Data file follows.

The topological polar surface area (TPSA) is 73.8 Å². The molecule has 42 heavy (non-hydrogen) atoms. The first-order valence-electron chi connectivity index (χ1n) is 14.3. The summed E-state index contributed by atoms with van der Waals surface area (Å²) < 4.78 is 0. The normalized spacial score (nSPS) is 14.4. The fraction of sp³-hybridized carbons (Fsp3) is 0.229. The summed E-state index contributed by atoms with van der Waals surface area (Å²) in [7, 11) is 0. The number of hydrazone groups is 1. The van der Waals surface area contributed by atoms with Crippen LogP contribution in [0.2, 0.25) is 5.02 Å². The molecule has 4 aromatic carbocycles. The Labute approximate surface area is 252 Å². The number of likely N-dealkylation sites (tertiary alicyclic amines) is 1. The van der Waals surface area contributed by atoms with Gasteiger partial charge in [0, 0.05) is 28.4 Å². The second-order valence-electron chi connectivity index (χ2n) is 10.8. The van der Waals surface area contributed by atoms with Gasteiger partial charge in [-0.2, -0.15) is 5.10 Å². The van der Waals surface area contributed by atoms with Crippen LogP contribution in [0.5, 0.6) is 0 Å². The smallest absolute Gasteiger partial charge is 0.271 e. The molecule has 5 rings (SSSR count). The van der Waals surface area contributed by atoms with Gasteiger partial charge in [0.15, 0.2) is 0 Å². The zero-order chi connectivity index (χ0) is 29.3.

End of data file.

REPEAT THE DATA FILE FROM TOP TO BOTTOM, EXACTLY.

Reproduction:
The topological polar surface area (TPSA) is 73.8 Å². The molecule has 42 heavy (non-hydrogen) atoms. The first-order valence-electron chi connectivity index (χ1n) is 14.3. The summed E-state index contributed by atoms with van der Waals surface area (Å²) < 4.78 is 0. The normalized spacial score (nSPS) is 14.4. The fraction of sp³-hybridized carbons (Fsp3) is 0.229. The summed E-state index contributed by atoms with van der Waals surface area (Å²) in [7, 11) is 0. The number of hydrazone groups is 1. The van der Waals surface area contributed by atoms with Crippen LogP contribution in [0.2, 0.25) is 5.02 Å². The molecule has 4 aromatic carbocycles. The Labute approximate surface area is 252 Å². The number of likely N-dealkylation sites (tertiary alicyclic amines) is 1. The van der Waals surface area contributed by atoms with Gasteiger partial charge in [0, 0.05) is 28.4 Å². The second-order valence-electron chi connectivity index (χ2n) is 10.8. The van der Waals surface area contributed by atoms with Gasteiger partial charge in [-0.2, -0.15) is 5.10 Å². The van der Waals surface area contributed by atoms with Crippen LogP contribution in [0.5, 0.6) is 0 Å². The smallest absolute Gasteiger partial charge is 0.271 e. The molecule has 5 rings (SSSR count). The van der Waals surface area contributed by atoms with Gasteiger partial charge in [0.15, 0.2) is 0 Å². The zero-order chi connectivity index (χ0) is 29.3.